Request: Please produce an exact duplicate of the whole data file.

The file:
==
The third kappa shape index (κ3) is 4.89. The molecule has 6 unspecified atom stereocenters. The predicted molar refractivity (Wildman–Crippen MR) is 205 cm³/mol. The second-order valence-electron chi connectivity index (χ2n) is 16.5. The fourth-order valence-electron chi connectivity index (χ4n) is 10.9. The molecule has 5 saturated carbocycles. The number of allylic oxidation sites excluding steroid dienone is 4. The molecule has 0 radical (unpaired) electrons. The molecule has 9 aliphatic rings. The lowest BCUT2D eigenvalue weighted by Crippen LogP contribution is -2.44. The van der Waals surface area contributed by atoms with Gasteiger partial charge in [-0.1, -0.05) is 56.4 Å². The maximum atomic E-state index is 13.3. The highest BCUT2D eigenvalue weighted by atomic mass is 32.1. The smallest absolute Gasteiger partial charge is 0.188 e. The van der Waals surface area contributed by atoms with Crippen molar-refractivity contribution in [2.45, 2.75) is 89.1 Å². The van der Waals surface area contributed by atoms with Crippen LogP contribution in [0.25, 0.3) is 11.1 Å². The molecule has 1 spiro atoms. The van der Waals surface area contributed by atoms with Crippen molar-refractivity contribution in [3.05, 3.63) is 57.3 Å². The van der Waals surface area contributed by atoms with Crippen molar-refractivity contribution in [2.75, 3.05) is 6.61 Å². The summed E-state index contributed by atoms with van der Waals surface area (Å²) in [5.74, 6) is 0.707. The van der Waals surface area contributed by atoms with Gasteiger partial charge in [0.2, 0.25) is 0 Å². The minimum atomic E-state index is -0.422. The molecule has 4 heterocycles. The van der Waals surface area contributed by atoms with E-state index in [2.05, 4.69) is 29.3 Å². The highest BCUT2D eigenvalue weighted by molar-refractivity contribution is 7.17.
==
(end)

The third kappa shape index (κ3) is 4.89. The molecule has 6 unspecified atom stereocenters. The predicted molar refractivity (Wildman–Crippen MR) is 205 cm³/mol. The second-order valence-electron chi connectivity index (χ2n) is 16.5. The fourth-order valence-electron chi connectivity index (χ4n) is 10.9. The molecule has 5 saturated carbocycles. The number of allylic oxidation sites excluding steroid dienone is 4. The molecule has 0 radical (unpaired) electrons. The molecule has 9 aliphatic rings. The lowest BCUT2D eigenvalue weighted by Crippen LogP contribution is -2.44. The van der Waals surface area contributed by atoms with Gasteiger partial charge in [-0.1, -0.05) is 56.4 Å². The maximum atomic E-state index is 13.3. The highest BCUT2D eigenvalue weighted by atomic mass is 32.1. The smallest absolute Gasteiger partial charge is 0.188 e. The van der Waals surface area contributed by atoms with Crippen molar-refractivity contribution in [2.45, 2.75) is 89.1 Å². The van der Waals surface area contributed by atoms with Crippen LogP contribution in [0.25, 0.3) is 11.1 Å². The molecule has 1 spiro atoms. The van der Waals surface area contributed by atoms with Crippen molar-refractivity contribution in [3.05, 3.63) is 57.3 Å². The van der Waals surface area contributed by atoms with Crippen molar-refractivity contribution in [2.75, 3.05) is 6.61 Å². The summed E-state index contributed by atoms with van der Waals surface area (Å²) in [5.74, 6) is 0.707. The van der Waals surface area contributed by atoms with Gasteiger partial charge in [0.2, 0.25) is 0 Å². The minimum atomic E-state index is -0.422. The molecule has 4 heterocycles. The van der Waals surface area contributed by atoms with E-state index in [2.05, 4.69) is 29.3 Å². The highest BCUT2D eigenvalue weighted by molar-refractivity contribution is 7.17.